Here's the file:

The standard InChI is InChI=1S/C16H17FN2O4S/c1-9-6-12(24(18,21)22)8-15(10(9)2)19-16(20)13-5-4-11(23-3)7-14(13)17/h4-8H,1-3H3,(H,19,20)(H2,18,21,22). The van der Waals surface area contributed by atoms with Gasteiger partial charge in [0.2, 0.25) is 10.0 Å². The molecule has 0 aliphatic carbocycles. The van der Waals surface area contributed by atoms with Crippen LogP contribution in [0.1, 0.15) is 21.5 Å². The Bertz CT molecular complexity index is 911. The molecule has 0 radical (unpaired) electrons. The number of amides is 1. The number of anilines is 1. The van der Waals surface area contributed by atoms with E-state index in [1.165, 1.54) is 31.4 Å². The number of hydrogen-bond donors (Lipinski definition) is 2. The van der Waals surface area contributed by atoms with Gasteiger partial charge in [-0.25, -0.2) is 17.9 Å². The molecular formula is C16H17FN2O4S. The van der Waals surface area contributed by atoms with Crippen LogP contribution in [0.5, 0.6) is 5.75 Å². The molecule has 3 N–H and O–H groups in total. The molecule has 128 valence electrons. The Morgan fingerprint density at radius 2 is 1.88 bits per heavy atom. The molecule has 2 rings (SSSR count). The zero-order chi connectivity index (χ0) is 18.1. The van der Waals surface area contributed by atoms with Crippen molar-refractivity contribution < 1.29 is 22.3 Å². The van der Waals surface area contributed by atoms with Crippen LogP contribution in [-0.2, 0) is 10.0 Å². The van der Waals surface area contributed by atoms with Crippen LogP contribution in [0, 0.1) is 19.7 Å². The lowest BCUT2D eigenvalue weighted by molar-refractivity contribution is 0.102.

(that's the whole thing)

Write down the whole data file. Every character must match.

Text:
The standard InChI is InChI=1S/C16H17FN2O4S/c1-9-6-12(24(18,21)22)8-15(10(9)2)19-16(20)13-5-4-11(23-3)7-14(13)17/h4-8H,1-3H3,(H,19,20)(H2,18,21,22). The van der Waals surface area contributed by atoms with Gasteiger partial charge in [0.2, 0.25) is 10.0 Å². The molecule has 0 aliphatic carbocycles. The van der Waals surface area contributed by atoms with Crippen LogP contribution in [0.1, 0.15) is 21.5 Å². The Bertz CT molecular complexity index is 911. The molecule has 0 radical (unpaired) electrons. The number of amides is 1. The number of anilines is 1. The van der Waals surface area contributed by atoms with E-state index in [1.165, 1.54) is 31.4 Å². The number of hydrogen-bond donors (Lipinski definition) is 2. The van der Waals surface area contributed by atoms with Gasteiger partial charge in [-0.25, -0.2) is 17.9 Å². The molecular formula is C16H17FN2O4S. The van der Waals surface area contributed by atoms with Crippen LogP contribution in [0.5, 0.6) is 5.75 Å². The molecule has 3 N–H and O–H groups in total. The molecule has 128 valence electrons. The Morgan fingerprint density at radius 2 is 1.88 bits per heavy atom. The molecule has 2 rings (SSSR count). The zero-order chi connectivity index (χ0) is 18.1. The van der Waals surface area contributed by atoms with Crippen molar-refractivity contribution < 1.29 is 22.3 Å². The van der Waals surface area contributed by atoms with Crippen LogP contribution in [-0.2, 0) is 10.0 Å². The van der Waals surface area contributed by atoms with Crippen LogP contribution in [0, 0.1) is 19.7 Å². The lowest BCUT2D eigenvalue weighted by molar-refractivity contribution is 0.102.